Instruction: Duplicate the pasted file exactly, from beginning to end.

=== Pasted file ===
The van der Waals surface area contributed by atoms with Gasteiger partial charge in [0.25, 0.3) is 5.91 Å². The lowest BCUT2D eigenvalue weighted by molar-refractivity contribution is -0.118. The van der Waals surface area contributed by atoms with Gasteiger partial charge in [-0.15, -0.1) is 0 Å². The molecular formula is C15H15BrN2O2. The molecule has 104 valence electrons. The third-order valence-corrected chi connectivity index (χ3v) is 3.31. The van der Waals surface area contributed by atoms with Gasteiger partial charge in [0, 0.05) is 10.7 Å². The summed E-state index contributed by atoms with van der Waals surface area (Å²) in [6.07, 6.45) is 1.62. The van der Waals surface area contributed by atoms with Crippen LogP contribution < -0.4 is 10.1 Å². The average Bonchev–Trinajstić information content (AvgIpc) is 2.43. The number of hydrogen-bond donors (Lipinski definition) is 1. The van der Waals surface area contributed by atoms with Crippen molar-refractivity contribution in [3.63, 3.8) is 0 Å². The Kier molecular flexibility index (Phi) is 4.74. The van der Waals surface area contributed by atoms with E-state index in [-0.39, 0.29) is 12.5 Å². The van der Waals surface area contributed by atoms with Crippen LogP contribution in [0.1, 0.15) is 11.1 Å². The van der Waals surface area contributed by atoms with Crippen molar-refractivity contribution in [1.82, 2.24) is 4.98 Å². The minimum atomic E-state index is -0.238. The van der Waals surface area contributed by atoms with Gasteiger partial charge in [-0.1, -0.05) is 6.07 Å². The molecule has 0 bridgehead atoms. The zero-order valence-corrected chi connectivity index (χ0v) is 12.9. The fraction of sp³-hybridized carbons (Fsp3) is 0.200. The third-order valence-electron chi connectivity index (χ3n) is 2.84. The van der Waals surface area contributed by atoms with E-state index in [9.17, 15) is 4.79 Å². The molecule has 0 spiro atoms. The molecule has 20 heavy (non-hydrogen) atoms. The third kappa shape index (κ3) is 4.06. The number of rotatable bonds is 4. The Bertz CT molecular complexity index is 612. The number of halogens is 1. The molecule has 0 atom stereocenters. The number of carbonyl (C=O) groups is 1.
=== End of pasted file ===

The van der Waals surface area contributed by atoms with Gasteiger partial charge in [0.25, 0.3) is 5.91 Å². The lowest BCUT2D eigenvalue weighted by molar-refractivity contribution is -0.118. The van der Waals surface area contributed by atoms with Gasteiger partial charge in [-0.15, -0.1) is 0 Å². The molecular formula is C15H15BrN2O2. The molecule has 104 valence electrons. The third-order valence-corrected chi connectivity index (χ3v) is 3.31. The van der Waals surface area contributed by atoms with Gasteiger partial charge in [0, 0.05) is 10.7 Å². The summed E-state index contributed by atoms with van der Waals surface area (Å²) in [6.07, 6.45) is 1.62. The van der Waals surface area contributed by atoms with Crippen LogP contribution < -0.4 is 10.1 Å². The average Bonchev–Trinajstić information content (AvgIpc) is 2.43. The number of hydrogen-bond donors (Lipinski definition) is 1. The van der Waals surface area contributed by atoms with Crippen molar-refractivity contribution in [3.63, 3.8) is 0 Å². The Kier molecular flexibility index (Phi) is 4.74. The van der Waals surface area contributed by atoms with E-state index in [-0.39, 0.29) is 12.5 Å². The van der Waals surface area contributed by atoms with Crippen LogP contribution in [0.1, 0.15) is 11.1 Å². The van der Waals surface area contributed by atoms with Crippen molar-refractivity contribution in [1.82, 2.24) is 4.98 Å². The minimum atomic E-state index is -0.238. The van der Waals surface area contributed by atoms with Gasteiger partial charge in [-0.1, -0.05) is 6.07 Å². The molecule has 0 bridgehead atoms. The zero-order valence-corrected chi connectivity index (χ0v) is 12.9. The fraction of sp³-hybridized carbons (Fsp3) is 0.200. The third-order valence-electron chi connectivity index (χ3n) is 2.84. The van der Waals surface area contributed by atoms with E-state index in [9.17, 15) is 4.79 Å². The molecule has 0 spiro atoms. The molecule has 20 heavy (non-hydrogen) atoms. The third kappa shape index (κ3) is 4.06. The number of rotatable bonds is 4. The Bertz CT molecular complexity index is 612. The number of halogens is 1. The molecule has 0 atom stereocenters. The number of carbonyl (C=O) groups is 1.